Rishi Sunak has suffered another major blow to his authority.
Around 60 of the prime minister’s own backbenchers defied party whips to vote for amendments to his flagship bill, which is aimed at getting deportation flights to the east African country off the ground.
Although none of the proposed changes to the Safety of Rwanda Bill were passed by the Commons, the scale of the rebellion is a huge blow to the prime minister’s authority.
Among those who defied the Tory whip to back the amendments were deputy party chairs Lee Anderson and Brendan Clarke-Smith, who both resigned their posts in order to do so.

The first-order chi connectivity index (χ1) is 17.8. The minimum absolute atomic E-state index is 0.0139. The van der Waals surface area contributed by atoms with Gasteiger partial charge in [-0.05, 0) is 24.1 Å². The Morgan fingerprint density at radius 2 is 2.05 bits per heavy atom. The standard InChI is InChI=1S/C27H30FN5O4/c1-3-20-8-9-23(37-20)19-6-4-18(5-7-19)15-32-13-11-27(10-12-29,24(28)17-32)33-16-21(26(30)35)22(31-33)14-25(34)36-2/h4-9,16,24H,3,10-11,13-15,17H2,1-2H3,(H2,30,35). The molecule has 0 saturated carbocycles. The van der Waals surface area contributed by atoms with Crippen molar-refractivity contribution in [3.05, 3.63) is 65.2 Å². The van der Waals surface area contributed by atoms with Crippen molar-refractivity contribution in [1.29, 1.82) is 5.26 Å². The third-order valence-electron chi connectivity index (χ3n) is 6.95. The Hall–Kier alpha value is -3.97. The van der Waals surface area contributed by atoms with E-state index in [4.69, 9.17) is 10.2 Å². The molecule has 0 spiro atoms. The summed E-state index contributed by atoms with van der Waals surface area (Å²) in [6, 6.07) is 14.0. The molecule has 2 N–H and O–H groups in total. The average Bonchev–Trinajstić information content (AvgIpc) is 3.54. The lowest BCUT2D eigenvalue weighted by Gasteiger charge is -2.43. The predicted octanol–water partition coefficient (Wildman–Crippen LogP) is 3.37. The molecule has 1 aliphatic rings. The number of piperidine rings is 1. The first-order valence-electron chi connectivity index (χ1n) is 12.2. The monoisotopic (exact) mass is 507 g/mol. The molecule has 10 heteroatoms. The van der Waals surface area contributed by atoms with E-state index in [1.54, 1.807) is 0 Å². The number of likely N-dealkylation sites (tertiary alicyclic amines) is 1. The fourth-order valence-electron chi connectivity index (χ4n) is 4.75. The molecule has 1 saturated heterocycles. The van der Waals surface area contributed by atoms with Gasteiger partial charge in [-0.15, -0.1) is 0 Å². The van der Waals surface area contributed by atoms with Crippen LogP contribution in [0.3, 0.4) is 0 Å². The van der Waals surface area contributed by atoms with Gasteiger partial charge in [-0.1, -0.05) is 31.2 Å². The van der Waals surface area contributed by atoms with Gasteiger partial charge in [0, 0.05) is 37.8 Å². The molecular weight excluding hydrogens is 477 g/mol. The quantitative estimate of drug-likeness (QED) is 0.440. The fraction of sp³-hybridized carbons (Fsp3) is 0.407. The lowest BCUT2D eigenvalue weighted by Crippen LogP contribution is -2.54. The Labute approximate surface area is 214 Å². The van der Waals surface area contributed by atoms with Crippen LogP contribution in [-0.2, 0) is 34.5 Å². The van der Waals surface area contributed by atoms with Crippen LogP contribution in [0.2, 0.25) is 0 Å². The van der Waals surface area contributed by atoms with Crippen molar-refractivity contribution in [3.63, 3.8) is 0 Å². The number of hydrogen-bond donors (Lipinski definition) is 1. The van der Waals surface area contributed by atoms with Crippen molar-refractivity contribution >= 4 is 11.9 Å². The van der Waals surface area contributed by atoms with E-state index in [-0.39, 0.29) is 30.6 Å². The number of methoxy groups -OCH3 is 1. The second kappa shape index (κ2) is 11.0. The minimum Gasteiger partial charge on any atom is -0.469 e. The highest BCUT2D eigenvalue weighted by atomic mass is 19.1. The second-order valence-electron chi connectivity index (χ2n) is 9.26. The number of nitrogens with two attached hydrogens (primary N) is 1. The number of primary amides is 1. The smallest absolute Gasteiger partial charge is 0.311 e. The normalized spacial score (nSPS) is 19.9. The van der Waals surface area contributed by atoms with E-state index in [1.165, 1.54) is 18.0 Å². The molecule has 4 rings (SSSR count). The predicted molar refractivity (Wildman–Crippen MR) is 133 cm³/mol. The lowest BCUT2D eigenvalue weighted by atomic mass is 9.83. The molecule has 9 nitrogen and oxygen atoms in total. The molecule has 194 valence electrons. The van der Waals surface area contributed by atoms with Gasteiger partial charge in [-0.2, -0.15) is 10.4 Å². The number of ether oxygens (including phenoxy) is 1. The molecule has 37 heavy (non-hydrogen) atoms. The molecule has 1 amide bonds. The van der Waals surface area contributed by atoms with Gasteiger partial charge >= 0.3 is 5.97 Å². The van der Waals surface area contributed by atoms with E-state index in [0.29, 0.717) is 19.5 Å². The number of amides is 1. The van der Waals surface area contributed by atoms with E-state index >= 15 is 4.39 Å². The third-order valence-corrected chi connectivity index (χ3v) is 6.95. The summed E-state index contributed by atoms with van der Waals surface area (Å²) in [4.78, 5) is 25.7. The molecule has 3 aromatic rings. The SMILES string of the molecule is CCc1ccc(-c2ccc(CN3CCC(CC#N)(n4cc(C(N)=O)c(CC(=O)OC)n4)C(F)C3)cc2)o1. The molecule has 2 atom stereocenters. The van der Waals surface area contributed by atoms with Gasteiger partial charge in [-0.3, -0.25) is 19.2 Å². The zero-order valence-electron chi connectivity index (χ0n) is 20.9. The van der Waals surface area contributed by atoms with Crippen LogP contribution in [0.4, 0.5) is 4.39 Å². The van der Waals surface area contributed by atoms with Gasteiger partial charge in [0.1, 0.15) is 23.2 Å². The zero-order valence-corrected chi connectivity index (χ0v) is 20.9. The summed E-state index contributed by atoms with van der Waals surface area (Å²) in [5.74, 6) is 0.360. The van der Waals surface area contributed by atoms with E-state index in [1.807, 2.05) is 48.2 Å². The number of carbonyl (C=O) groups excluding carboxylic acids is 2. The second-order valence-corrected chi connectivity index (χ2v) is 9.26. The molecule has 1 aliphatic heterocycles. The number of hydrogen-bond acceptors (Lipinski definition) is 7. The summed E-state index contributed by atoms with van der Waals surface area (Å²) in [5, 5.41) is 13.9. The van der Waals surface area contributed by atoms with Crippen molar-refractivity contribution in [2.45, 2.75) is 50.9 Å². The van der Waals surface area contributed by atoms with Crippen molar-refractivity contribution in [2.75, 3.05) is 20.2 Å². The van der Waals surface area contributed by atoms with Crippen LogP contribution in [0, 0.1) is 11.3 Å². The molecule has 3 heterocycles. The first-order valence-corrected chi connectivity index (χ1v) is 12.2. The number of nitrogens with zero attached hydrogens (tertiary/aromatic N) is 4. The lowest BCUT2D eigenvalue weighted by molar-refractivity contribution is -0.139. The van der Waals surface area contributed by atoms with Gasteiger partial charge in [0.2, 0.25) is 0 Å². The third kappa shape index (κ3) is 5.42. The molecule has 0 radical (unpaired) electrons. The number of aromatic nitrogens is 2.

An amendment tabled by veteran Conservative backbencher Bill Cash, which would have allowed the government to defy international law over the Rwanda policy, was defeated by 529 votes to 68.
A second amendment in the name of former immigration minister Robert Jenrick, which would have made it harder for those facing deportation to appeal, was also defeated by 525 votes to 58.
If only half of tonight’s Tory rebels vote with opposition parties against the full bill when it comes back to the Commons tomorrow, it will be killed and Sunak’s premiership will be in tatters.